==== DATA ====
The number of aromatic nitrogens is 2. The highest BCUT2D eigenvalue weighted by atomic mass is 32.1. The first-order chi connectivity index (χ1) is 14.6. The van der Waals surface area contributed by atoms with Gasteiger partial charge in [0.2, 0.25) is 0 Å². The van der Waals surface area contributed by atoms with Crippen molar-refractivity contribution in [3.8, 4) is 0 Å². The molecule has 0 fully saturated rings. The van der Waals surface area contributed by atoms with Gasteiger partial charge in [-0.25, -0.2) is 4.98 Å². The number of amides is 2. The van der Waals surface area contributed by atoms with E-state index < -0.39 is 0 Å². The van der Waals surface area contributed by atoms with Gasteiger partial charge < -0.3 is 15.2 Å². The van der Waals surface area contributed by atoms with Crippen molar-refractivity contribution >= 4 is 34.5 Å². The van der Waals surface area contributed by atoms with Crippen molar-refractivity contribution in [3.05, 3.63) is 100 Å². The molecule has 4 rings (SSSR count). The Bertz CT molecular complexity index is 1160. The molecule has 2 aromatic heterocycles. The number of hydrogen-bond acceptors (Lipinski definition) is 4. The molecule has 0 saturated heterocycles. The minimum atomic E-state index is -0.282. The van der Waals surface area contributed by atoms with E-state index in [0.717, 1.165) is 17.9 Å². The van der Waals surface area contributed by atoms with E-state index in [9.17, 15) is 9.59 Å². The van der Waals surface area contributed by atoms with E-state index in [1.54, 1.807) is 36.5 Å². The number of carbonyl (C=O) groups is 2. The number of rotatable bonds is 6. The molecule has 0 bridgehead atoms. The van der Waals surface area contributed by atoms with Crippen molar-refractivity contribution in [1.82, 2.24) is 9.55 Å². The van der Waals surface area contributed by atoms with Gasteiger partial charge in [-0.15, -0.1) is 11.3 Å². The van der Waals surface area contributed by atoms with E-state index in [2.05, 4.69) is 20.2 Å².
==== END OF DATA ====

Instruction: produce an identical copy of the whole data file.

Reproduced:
The number of aromatic nitrogens is 2. The highest BCUT2D eigenvalue weighted by atomic mass is 32.1. The first-order chi connectivity index (χ1) is 14.6. The van der Waals surface area contributed by atoms with Gasteiger partial charge in [0.2, 0.25) is 0 Å². The van der Waals surface area contributed by atoms with Crippen molar-refractivity contribution in [3.8, 4) is 0 Å². The molecule has 0 fully saturated rings. The van der Waals surface area contributed by atoms with Gasteiger partial charge in [-0.25, -0.2) is 4.98 Å². The number of amides is 2. The van der Waals surface area contributed by atoms with E-state index < -0.39 is 0 Å². The van der Waals surface area contributed by atoms with Gasteiger partial charge < -0.3 is 15.2 Å². The van der Waals surface area contributed by atoms with Crippen molar-refractivity contribution >= 4 is 34.5 Å². The van der Waals surface area contributed by atoms with Crippen molar-refractivity contribution in [3.05, 3.63) is 100 Å². The molecule has 4 rings (SSSR count). The Bertz CT molecular complexity index is 1160. The molecule has 2 aromatic heterocycles. The number of hydrogen-bond acceptors (Lipinski definition) is 4. The molecule has 0 saturated heterocycles. The minimum atomic E-state index is -0.282. The van der Waals surface area contributed by atoms with E-state index in [0.717, 1.165) is 17.9 Å². The van der Waals surface area contributed by atoms with E-state index in [9.17, 15) is 9.59 Å². The van der Waals surface area contributed by atoms with E-state index in [1.54, 1.807) is 36.5 Å². The number of carbonyl (C=O) groups is 2. The number of rotatable bonds is 6. The molecule has 0 bridgehead atoms. The van der Waals surface area contributed by atoms with Crippen molar-refractivity contribution in [1.82, 2.24) is 9.55 Å². The van der Waals surface area contributed by atoms with Gasteiger partial charge in [-0.15, -0.1) is 11.3 Å². The van der Waals surface area contributed by atoms with E-state index in [2.05, 4.69) is 20.2 Å².